Five years after Quebec biotech entrepreneur Dr. Francesco Bellini’s plans to market a blockbuster Alzheimer’s disease drug collapsed, his company has secured a second lease on life.
But the price paid to refinance Dr. Bellini’s Bellus Health Inc. was steep. In a deal announced this week, Bellus – once known as Neurochem – will get $17-million from Pharmascience Inc., a Montreal-based private generic drug company with more than $700-million in revenues. In exchange, Pharmascience gets 10.4 per cent of Bellus’s equity and all of its $168-million in federal research and development tax credits, tax-loss carry-forwards and other potential deductions.
Bellus, through a plan of arrangement, also plans to convert most of its $30.4-million in debt and preferred shares into common equity. Dr. Bellini, who ceded the title of CEO to his 32-year-old son Roberto in 2010, and long-time backer Power Corp. of Canada will each control about 30 per cent of the stock after the deal. Bellus stock closed Thursday at 5 cents, up a penny.
“This transaction is bringing the phoenix out of the ashes,” the younger Mr. Bellini said. “We’re a late-stage [drug development]company, and there are only a few of those in Canada. The base is now in place and we’ll be looking to grow.”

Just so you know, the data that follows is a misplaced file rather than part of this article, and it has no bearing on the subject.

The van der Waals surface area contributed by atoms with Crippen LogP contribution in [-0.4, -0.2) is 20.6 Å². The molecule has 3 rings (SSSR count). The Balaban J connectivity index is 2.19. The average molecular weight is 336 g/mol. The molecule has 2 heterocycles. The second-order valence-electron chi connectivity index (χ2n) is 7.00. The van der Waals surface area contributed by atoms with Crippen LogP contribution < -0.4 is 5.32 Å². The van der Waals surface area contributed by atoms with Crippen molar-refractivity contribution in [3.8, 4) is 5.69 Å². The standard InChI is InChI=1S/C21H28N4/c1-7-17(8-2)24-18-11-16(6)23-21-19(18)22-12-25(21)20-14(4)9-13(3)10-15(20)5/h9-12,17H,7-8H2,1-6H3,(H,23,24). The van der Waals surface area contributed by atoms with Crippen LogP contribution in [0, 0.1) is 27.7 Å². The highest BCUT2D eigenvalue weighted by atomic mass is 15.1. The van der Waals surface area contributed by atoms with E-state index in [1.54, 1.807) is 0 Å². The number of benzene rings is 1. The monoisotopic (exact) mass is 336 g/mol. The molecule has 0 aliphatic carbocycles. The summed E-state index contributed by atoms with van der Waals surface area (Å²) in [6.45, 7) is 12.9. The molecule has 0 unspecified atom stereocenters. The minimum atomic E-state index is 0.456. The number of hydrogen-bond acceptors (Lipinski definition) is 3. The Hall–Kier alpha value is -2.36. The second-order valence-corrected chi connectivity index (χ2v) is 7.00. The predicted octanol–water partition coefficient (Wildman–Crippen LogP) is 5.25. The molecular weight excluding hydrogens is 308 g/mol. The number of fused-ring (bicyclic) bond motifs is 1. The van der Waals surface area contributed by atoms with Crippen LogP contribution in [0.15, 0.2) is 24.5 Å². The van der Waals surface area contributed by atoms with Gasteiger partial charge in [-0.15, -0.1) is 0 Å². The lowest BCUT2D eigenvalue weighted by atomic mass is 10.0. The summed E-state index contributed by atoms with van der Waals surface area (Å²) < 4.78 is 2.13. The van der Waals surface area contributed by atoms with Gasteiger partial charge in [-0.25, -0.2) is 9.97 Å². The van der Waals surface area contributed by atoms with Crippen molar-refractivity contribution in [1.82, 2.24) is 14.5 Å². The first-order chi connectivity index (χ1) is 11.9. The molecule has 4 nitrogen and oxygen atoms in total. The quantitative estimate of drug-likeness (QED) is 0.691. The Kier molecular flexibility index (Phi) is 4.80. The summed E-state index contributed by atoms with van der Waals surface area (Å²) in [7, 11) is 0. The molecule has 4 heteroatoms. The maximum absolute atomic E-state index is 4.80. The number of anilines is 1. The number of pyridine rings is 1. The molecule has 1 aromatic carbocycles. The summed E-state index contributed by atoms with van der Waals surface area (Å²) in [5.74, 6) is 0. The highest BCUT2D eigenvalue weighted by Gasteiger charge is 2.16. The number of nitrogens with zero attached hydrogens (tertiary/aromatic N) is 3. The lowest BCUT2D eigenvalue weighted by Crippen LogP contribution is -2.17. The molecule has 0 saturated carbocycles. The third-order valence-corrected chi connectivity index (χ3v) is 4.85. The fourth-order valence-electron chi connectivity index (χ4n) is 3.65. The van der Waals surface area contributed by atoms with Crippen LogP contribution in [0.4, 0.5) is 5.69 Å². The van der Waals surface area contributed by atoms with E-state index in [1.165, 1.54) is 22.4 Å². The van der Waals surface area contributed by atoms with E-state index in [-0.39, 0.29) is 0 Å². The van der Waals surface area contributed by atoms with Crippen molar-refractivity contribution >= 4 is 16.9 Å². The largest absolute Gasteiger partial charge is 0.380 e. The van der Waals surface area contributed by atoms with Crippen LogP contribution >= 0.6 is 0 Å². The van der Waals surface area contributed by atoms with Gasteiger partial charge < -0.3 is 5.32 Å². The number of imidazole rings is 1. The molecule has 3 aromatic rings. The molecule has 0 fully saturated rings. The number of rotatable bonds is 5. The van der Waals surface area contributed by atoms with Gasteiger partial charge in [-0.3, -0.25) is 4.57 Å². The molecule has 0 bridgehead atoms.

Neurochem is one of many high-flying Montreal biotech developers that crashed and burned over the past few years, beset by unsuccessful trials or a lack of financing. Many Canadian investors didn’t have the money or stomach to finance long-shot drug developers, leaving players such as Pharmascience to snap up their stalled projects and tax writeoffs.
The refinancing will ensure Bellus has enough money to bring Kiacta, a treatment for a rare kidney ailment, to market, the CEO said. Bellus had already sold the rights to half of all proceeds from the drug – which it estimates to be more than $500-million per year at peak sales – to a U.S. firm in exchange for funding the trials. The Pharmascience money will give Bellus enough capital to fund its ongoing operations and add new prospective drugs to its pipeline.
“This clears up their capital structure and relieves any financial overhang they had,” said Brian Bloom, president of Bloom Burton & Co., a Toronto-based boutique investment banking firm specializing in health care. “Investors can do nothing but look forward to the [Kiacta]data, which is a very good position for Bellus to be in.”
Kiacta’s success is not a sure thing. The U.S. Food and Drug Administration in 2006 said it wasn’t convinced by trial results that the drug measurably improved the health of test subjects. It sent the company back to do a second trial. Results are expected in 2015.
Neurochem became one of Canada’s biotech darlings after Dr. Bellini joined as CEO in 2002, buying a 24-per-cent stake with Power.
But after boasting that Neurochem’s drug to slow memory loss among Alzheimer’s disease sufferers would one day rake in several billion dollars a year, the FDA in 2007 ruled test results on its effectiveness were “inconclusive.”